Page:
The tale begins several years after story of The Hobbit finishes the tale of Bilbo Baggins' adventures. Here we start with Bilbo preparing for his 111th birthday and his decisions on leaving all of his belongings to his nephew, Frodo. Frodo does not know what kind of adventure this might mean for him, but he is soon to be swept into a quest that seems to be destined for him alone. He must carry the Ring of Power to the Land of Elrond for the Council to decide what to do with it. His journey is filled with trouble and terror from the outset, and it is his remarkable personality that allows him to survive.
Fans of fantasy novels, and I daresay, the movies of this series, should definitely read the book to gather more information about the marvelous world that Tolkien created. (432 p.)
Archer Magill narrates the story of his elementary school years from the starting point of having to be a ring bearer in the wedding of the daughter of his grandmother's friend at the age of 6. This is important because it is where he meets his friend Lynnette. Being friends with a girl can be trouble at times, but they manage to work it out.
The story goes on in short episodic bursts through first, second, third and fourth grades, slowing down a bit for some big events in the fifth grade: most notably, the arrival of the student teacher Mr. McLeod. Mr. McLeod's arrival is accompanied by some crazy events that include world-wide press coverage.
And then, there is the bullying incident involving the sixth grade boys on their last day of school. Mr. McLeod decides that they must be held accountable, and he helps the fifth grade boys in an unexpected way. This, of course, leads to more discussions in Archer's family about the amazing Mr. McLeod, whom, it turns out, may become part of Archer's family by marrying his uncle.
The Best Man (Lexile: 540; Interest Level: Grades 4-6) by Richard Peck takes on some tough issues for upper grade readers, especially those of growing up, choosing role models, being bullied, and understanding love--of both oneself and each other. I would recommend this book to others to are interested in how other children experience life. (240 p.)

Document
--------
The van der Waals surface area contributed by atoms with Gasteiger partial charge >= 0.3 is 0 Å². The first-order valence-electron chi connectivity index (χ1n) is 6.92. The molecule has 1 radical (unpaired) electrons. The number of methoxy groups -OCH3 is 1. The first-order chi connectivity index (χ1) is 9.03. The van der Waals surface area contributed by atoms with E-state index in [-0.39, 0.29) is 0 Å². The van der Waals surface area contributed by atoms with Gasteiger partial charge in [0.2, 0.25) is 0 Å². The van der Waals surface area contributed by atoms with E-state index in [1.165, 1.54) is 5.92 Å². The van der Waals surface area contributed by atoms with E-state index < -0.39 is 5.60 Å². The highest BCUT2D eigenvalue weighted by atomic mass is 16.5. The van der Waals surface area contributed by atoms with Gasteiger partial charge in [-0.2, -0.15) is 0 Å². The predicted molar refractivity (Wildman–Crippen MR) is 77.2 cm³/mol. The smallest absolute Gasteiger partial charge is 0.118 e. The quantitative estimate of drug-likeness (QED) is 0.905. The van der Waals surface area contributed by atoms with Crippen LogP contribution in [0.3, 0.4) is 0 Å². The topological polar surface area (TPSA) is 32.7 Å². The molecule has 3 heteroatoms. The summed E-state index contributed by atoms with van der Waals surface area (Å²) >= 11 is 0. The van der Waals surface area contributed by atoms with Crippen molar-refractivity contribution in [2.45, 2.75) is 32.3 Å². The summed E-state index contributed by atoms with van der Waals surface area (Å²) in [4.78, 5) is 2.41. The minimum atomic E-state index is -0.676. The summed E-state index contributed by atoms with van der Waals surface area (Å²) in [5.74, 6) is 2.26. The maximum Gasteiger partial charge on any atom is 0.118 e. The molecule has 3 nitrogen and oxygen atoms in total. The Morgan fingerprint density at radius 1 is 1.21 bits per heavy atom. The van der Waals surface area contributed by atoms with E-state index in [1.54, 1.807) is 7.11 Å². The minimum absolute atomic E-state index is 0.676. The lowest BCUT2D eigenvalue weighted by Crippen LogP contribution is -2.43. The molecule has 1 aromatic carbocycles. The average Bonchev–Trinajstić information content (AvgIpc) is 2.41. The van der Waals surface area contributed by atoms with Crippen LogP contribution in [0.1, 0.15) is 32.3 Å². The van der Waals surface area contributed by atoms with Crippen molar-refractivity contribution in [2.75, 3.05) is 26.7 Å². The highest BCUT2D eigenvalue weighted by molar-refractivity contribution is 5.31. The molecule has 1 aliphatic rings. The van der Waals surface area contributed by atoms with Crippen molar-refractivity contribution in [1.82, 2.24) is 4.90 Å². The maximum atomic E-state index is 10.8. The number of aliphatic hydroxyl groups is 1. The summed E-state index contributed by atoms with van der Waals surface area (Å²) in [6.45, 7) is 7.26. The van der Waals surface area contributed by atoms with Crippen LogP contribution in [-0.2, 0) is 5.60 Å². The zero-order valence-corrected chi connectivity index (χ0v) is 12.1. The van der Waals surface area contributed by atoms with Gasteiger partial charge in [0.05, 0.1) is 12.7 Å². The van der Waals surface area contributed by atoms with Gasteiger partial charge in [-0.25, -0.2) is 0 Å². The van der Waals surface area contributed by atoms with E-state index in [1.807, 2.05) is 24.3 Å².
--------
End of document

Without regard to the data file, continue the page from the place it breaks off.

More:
The 2018 Newbery Award Winner, Hello, Universe (Lexile: 690; Interest Level: Grades 5-8) by Erin Entrada Kelly, is a beautiful book told from the points of view of 4 different characters: Virgil, Valencia, Kaori, and Chet. Summer vacation has just started, and each person is trying to discover their summer plan. Virgil feels alone in his family of people who "always talk with exclamation points." Valencia yearns for adventure but feels smothered by her mother. Chet bullies others because he feels insecure about himself. Kaori searches for answers in the Universe to make order from coincidences. All four cross paths (literally) in the neighborhood woods.
Join Virgil on his quest to find the courage to speak to Valencia. He begins by seeking out the psychic services of his friend Kaori. Valencia grabs Kaori's business card in the supermarket and seeks her help to stop her nightmares. Kaori uses her connections to the Universe to help them both. Chet seeks adventure in the woods to prove he is as good and brave as he thinks, even if he has to put others down to do so. And when Virgil goes missing for the day, the Universe must intervene.
The four intertwining tales make for an engaging read in which the reader will grow to care about the characters, even Chet. I encourage all students to explore this engaging story about one afternoon in summer. (313 p.)
One of the reasons I became an elementary school librarian is so I can read children's books.